The Lords went to the Conference; and the House
was adjourned till 9 a cras.
When the Conference came up unto the Lords
concerning the Grounds of Peace, upon the 15th of
March, which was by the House of Commons desired
to be referred to the Committee of the Two Kingdoms, the Lords considered that that Committee was
appointed by Ordinance for another Purpose of a
very dissering Nature, and all Consideration of Peace
expressly prohibited to them in a Proviso: The Lords,
well knowing that it is their undoubted Privilege to
have the Liberty to nominate a new Committee of
their own House when any new Power was to be
granted, Resolved accordingly, upon serious Debate
by a Question, That this new Power of laying Grounds
for a just and safe Peace should not be referred to
the former Committee appointed for managing the
War, but to a new Committee of Nine, the Number
whereof the Lords did acquaint the House of Commons with, without naming the Persons, as the House
of Commons well (fn. *) know the Custom hath ever
been; neither need the Lords nominate the Persons
in their own House, unless they please, until they receive Answer from the House of Commons that they
agree to nominate a proportionable Number.
Upon the 19th Day, at another Conference desired
by the House of Commons, there was communicated
unto the Lords a Paper received from the Dutch Ambassadors, with a Desire, that should likewise be referred to the Committee of both Kingdoms.
Upon the 20th Day, before the Report of that
Conference was made, their Speaker informed them
of a Paper of the Dutch Ambassadors, received by
him Five or Six Days before; but, not finding an
Opportunity sooner, he then delivered it, and it was
read, so that the House was possessed of it before the
Report was made of the Conference; and being found
to be a Business tending to the same End as the other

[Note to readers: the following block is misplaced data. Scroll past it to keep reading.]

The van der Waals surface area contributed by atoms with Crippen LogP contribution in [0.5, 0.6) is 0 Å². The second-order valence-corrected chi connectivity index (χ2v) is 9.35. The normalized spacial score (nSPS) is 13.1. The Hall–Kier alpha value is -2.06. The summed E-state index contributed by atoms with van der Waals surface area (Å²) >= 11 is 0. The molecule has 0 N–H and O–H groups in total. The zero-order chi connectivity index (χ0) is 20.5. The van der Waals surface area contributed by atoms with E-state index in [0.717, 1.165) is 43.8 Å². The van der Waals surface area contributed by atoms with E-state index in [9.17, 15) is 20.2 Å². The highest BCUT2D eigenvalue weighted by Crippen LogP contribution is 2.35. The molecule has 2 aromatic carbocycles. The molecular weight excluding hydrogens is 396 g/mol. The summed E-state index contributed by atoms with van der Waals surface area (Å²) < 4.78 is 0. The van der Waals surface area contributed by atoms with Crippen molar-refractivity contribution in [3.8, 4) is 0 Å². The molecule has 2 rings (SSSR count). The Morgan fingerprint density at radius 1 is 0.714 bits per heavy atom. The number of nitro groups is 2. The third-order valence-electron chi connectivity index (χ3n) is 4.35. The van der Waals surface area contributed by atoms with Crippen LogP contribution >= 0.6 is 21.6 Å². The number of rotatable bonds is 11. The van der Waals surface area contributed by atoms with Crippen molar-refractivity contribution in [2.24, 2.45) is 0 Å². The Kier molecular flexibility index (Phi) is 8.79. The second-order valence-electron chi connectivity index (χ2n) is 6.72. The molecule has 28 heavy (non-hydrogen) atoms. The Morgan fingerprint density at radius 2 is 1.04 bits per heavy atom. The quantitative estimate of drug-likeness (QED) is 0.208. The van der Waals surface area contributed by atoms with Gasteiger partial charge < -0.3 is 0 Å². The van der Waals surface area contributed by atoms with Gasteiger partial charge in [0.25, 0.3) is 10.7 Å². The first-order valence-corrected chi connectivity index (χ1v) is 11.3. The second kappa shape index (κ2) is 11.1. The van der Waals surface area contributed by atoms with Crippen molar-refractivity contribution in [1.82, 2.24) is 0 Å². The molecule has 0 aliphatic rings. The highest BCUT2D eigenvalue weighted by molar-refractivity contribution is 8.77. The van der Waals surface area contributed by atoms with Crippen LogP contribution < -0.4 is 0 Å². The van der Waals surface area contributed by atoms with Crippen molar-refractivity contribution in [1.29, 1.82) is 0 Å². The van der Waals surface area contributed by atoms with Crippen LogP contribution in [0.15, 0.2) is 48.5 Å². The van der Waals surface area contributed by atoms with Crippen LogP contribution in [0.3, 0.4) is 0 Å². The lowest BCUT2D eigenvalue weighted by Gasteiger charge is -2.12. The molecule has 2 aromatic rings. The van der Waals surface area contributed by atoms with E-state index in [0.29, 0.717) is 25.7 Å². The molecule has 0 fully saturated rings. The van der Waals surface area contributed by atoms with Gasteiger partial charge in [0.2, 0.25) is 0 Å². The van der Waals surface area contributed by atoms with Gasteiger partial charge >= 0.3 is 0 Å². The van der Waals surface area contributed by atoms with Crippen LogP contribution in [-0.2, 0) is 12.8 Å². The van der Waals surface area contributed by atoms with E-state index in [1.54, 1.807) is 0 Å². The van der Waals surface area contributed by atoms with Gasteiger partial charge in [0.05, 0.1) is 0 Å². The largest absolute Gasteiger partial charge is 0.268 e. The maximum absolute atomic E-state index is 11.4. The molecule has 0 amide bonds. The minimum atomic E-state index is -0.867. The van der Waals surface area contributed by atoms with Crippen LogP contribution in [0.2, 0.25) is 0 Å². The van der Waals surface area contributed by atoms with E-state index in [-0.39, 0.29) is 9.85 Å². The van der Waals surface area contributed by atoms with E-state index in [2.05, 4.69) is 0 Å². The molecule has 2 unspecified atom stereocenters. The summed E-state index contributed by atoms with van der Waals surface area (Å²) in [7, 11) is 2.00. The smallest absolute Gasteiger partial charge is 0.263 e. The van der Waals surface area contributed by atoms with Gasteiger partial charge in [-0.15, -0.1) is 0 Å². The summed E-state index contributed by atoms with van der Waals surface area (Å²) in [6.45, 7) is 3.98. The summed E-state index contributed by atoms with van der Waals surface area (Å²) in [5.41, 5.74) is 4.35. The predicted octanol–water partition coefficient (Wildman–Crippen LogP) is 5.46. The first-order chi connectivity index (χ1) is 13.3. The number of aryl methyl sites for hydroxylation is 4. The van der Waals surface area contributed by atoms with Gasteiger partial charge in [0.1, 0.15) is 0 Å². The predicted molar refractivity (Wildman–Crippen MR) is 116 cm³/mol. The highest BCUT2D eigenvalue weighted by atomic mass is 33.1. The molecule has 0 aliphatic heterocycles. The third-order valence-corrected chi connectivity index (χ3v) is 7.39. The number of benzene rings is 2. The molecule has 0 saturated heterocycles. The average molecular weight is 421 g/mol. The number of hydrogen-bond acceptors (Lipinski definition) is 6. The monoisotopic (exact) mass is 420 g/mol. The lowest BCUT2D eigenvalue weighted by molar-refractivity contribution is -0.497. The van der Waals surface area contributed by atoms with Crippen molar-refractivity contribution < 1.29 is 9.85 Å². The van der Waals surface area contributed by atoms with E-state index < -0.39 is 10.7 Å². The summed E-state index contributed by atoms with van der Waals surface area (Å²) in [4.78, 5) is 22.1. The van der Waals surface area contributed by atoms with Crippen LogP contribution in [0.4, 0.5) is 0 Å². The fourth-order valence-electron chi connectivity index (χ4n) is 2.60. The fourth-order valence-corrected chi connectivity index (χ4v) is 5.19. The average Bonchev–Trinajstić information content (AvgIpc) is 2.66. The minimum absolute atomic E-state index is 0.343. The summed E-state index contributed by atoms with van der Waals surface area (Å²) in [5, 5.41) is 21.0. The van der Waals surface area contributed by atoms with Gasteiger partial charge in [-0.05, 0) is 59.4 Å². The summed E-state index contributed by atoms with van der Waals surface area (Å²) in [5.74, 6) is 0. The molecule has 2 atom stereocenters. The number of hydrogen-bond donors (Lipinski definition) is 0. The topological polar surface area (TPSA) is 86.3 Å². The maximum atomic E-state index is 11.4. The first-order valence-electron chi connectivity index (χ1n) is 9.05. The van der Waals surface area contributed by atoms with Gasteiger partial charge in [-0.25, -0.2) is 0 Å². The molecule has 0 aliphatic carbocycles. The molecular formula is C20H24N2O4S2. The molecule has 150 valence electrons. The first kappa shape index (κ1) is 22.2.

represented at the former Conference concerning
Grounds of Peace, the Lords did presently resolve to
put it into the same Way; and if, by any Mistake of
the Clerk (before the Lords of the Committee for the
Journal Book had Leisure to view it), it was not entered accordingly, that can be no Prejudice to their
Proceedings; and, though the Persons were not nominated till that Day, yet the Committee was resolved upon Five Days before.
This being the true State of the Business, the
House of Lords are fully persuaded that they have
great Reason to adhere to their former Opinion, of
referring the Paper of the Dutch Ambassadors to the
Committee of Nine; for the Lords are abundantly
assured, that constant Prescription is on their Side,
that though either House respectively may desire to
refer any subsequent Matter to a former Committee,
yet either House have a free Liberty to dissent from
such a Desire, and are not obliged to express the
Reasons which induce them to that Dissent, if they
please to reserve them to themselves: But, though
the Lords ought not to be urged to give any Account,
or render a Reason of the Acts done in their House,
yet they are freely willing, for the better Satisfaction
of the House of Commons, to add some Reasons, and
repeat those formerly given at a Conference, whereunto the Lords believe that the Commons have not
as yet given any satisfactory Answer; and, though
it be a Circumstance only which makes the Difference
in Opinion at this Time betwixt the Two Houses, yet
it is such a Circumstance as is of great Consideration
in sundry respects:
1. Because, this being a new Power, the Lords do